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Published : 2014-04-08 21:11
Updated : 2014-04-08 21:11

Buses covered in animated characters are growing so popular in Seoul City that policymakers are considering introducing additional character-covered public transportation.

Marking the city’s public transportation day last month, Seoul Metropolitan Government released four buses covered in characters that appear in Korean animated series “Tayo, the Little Bus.” The program is a favorite among children, winning the best preschool education program award at the Asian Television Awards in 2012.

Four Tayo buses were initially planned to operate for only a month in four colors ― blue, green, red and yellow. The tenuous start of the Tayo bus ride ignited a Tayo bus fever nationwide, leading many children and parents from other regions to visit Seoul just to try the bus routes. 
Kids and parents line up to take the Tayo bus in Gwanghwamun Square in Seoul on Sunday. ( Yonhap)

The growing demand with the “unexpected” popularity prompted Seoul City to expand the Tayo bus project to 100 buses in the capital and extend the operation term until Children’s Day on May 5.

“The city will equally distribute the buses in Seoul districts so that many children can enjoy them,” a Seoul official said.

The city also vowed to have the bus announcement recorded in the animated characters’ voices in extra Tayo buses.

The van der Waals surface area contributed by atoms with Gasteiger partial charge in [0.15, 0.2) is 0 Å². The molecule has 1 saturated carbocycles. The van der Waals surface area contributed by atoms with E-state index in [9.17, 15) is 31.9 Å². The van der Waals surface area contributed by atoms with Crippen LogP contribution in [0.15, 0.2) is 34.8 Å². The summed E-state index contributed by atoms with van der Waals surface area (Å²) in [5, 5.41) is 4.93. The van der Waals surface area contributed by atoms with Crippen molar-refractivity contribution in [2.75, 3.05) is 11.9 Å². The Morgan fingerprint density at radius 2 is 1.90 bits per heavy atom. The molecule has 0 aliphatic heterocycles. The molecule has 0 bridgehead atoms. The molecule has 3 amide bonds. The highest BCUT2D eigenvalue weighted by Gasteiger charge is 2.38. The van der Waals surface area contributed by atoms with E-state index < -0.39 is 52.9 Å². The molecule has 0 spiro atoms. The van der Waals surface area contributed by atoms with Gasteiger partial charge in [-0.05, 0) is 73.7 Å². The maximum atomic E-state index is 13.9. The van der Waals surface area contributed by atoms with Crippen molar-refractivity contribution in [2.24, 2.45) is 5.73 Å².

Initiated by a bus company owner’s idea, the Tayo bus project was jointly launched by the Seoul Bus Association and the animation company Iconix Entertainment in an aim to boost the use of public transportation.

The tracking information and running time of Tayo buses are available on the Tayo bus Facebook page or on Daum map.

Despite the city’s expansion of the project, public demand for special buses rose even higher. Seoul citizens started to propose various bus project ideas on Seoul Mayor Park Won-soon’s Facebook.

In response to the high demand, Park recently answered on his page that the city would consider making “Pororo buses,” a character from Korean computer-generated animated cartoon series “Pororo the Little Penguin.” Pororo is often called the children’s president as many preschool kids are huge fans.

“The Pororo bus is being pushed but nothing has been finalized for now,” an SBA official said.

The animated character project may not only be limited to buses but expand to other public transportation, Seoul City officials said Monday.

The mayor wrote on his Facebook that the city had requested the capital’s subway operator Seoul Metro operate trains designed as Larva, another famous animated series. “Larva,” a Korean slapstick animated comedy, has attracted a large number of elementary school student fans with its two characters, Red and Yellow. Receiving the top award from the Korean Contents Award, Larva has been exported to more than 90 countries.

The final decision for the Larva subway will be made soon, a Seoul Metro official said.

By Lee Hyun-jeong (rene@heraldcorp.com)

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